Real Champions of Europe

Thursday, 30 March 2017

While the majority of the guests at the festival were still flying high in the dreamland of Icelandic football, in Kino Babylon’s second cinema next door, a small audience of around 20 enjoyed the German premiere of the Slovakian documentary “Finale” by Pavel Korec and Dusan Milko. The film’s producers, Miroslav and Peter Čížek, made a surprise visit all the way from Prague. Father and son consider “Finále” not so much a sports film, but rather a study of the stories that enrich football.

The 1976 team was foremost a Slovakian one. Eight players from today’s Slovakia lined up alongside three from today’s Czech Republic as Czechoslovakia beat Beckenbauer, Schwarzenbeck, Hölzeinbein and co. to the title. While the rightful claimant of the 1976 title might still be debated in Czech and Slovak pubs, the championship is patently a relict from a lost time. There’s nostalgia aplenty at the reunion events of the title-winning eleven, but even their enthusiasm hardly rises above the pitch of a village disco.

The filmmakers accompanied the protagonists from the 1976 championship-winning team last summer, as Marek Hamsik’s present-day team endeavoured to write a new chapter. The film’s tension is achieved by the contrast between these two stories. While the sporting heroes of yesteryear, slightly lost in their new civilian lives as transfer agents, caretakers, and booksellers, cheer themselves up with footballing gatherings, today’s team fight their way through the group stage of the Euros before going out in the quarter-final after a 3-0 defeat – to Germany. That doesn’t stop the players, however, from living the joyful stardom that comes with the territory in the world of modern football. The documentary explores the emptiness of contemporary hero worship, juxtaposing the self-promoting individualism of today’s generation with the team spirit shared by the stars of the 1970s.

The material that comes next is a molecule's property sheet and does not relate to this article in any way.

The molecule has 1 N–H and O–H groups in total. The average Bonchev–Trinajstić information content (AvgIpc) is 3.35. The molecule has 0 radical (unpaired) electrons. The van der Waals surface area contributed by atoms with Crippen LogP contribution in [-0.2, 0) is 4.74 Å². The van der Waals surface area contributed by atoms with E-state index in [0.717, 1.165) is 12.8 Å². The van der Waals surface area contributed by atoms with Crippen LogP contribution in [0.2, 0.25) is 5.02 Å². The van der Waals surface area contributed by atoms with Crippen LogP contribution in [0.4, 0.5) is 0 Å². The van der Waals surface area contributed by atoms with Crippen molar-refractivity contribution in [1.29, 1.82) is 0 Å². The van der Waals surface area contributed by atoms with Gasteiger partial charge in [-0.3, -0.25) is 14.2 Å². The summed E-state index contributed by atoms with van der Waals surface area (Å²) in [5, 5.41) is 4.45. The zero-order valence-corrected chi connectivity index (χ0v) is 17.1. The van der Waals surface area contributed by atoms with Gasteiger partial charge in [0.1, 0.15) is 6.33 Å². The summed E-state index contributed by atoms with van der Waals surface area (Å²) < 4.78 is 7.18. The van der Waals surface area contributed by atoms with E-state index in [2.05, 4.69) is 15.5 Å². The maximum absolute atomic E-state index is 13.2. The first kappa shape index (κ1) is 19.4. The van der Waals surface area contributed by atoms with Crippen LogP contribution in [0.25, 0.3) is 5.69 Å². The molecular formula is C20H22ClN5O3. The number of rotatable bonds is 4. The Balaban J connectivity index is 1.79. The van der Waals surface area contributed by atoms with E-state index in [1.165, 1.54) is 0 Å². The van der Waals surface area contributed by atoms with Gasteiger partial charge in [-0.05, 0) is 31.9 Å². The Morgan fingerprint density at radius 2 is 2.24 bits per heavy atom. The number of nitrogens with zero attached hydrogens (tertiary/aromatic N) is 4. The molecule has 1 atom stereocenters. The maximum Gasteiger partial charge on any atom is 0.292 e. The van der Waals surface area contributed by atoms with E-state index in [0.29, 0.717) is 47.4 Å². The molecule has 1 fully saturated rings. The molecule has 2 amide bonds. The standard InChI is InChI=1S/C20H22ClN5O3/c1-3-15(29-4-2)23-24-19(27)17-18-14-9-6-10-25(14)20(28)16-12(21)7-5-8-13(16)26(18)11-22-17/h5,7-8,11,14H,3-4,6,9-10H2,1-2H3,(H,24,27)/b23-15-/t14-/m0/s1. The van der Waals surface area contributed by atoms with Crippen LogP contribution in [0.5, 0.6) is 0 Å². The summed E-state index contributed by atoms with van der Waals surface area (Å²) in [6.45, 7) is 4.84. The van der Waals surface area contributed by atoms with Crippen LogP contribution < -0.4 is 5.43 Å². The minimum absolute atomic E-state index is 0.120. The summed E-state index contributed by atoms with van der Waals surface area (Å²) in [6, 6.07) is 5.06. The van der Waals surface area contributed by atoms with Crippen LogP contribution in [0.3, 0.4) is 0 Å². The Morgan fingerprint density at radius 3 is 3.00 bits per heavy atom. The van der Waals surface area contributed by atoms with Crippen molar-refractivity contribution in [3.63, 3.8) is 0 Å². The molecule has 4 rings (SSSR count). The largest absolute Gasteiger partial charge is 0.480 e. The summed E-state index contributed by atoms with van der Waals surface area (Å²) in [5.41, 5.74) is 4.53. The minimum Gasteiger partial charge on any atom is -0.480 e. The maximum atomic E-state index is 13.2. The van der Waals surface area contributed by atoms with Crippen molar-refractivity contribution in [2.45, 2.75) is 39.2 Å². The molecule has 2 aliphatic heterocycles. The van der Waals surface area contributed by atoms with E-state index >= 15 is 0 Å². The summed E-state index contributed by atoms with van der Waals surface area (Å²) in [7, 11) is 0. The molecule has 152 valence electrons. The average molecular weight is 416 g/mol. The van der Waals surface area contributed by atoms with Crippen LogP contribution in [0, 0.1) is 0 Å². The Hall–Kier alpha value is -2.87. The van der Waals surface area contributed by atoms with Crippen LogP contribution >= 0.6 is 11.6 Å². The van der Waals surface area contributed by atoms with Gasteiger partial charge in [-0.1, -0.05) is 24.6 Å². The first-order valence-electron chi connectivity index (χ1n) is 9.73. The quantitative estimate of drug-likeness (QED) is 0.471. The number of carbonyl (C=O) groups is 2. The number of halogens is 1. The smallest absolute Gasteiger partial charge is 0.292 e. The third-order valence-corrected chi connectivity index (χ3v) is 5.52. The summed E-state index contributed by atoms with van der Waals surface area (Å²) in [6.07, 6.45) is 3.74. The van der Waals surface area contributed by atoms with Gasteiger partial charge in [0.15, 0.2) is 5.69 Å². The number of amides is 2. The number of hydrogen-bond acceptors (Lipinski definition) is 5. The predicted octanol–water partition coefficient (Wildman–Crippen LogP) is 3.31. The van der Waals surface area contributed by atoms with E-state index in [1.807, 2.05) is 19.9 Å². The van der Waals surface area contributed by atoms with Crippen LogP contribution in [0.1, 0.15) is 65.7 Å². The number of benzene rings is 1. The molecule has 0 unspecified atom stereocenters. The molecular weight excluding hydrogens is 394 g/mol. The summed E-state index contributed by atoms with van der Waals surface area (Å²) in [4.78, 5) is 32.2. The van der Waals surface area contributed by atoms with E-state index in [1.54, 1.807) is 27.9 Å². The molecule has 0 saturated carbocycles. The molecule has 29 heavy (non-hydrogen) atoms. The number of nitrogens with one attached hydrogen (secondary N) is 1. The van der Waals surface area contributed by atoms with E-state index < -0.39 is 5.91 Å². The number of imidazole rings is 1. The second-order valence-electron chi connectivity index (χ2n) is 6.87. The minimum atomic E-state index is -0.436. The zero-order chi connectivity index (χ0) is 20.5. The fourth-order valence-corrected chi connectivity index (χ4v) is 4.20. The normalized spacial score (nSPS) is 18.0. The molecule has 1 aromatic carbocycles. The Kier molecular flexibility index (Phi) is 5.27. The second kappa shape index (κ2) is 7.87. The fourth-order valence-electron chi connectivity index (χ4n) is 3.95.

“Finale” cashes in on the championship winners’ charm. There might be the odd shoehorn in the changing room, but the football heroes’ jokes and songs are enough to give the documentary a rich foundation. Their modesty and humility become even more impressive thanks to a comparison with the players from the German team of ’76. Rainer Bonhof is interviewed on a private golf course, Dieter Müller in his villa – the Czechoslovak stars appear in the pub or the workplace. The 1976 title was evidently nowhere near as profitable as the life of a mediocre professional in today’s world. And a pensioned footballer in Germany seems to enjoy quite a different standard of life than one in Slovakia does, even if Bernd Hölzenbein rightly stresses that second place won the German players no plaudits – no one was there to greet them at the airport.

“Finale” powerfully conveys the impermanence of success and the hollowness of modern football’s mise-en-scene. It’s a documentary that’s highly worth seeing. Its reference to today’s reality makes the historical story it tells all the more comprehensible, and the nostalgic lens through which it looks at modern sport makes its critique all the more powerful. The text is taken from the blog Der Panenka. This shortened version was kindly provided to us by author Axel Diehlmann.

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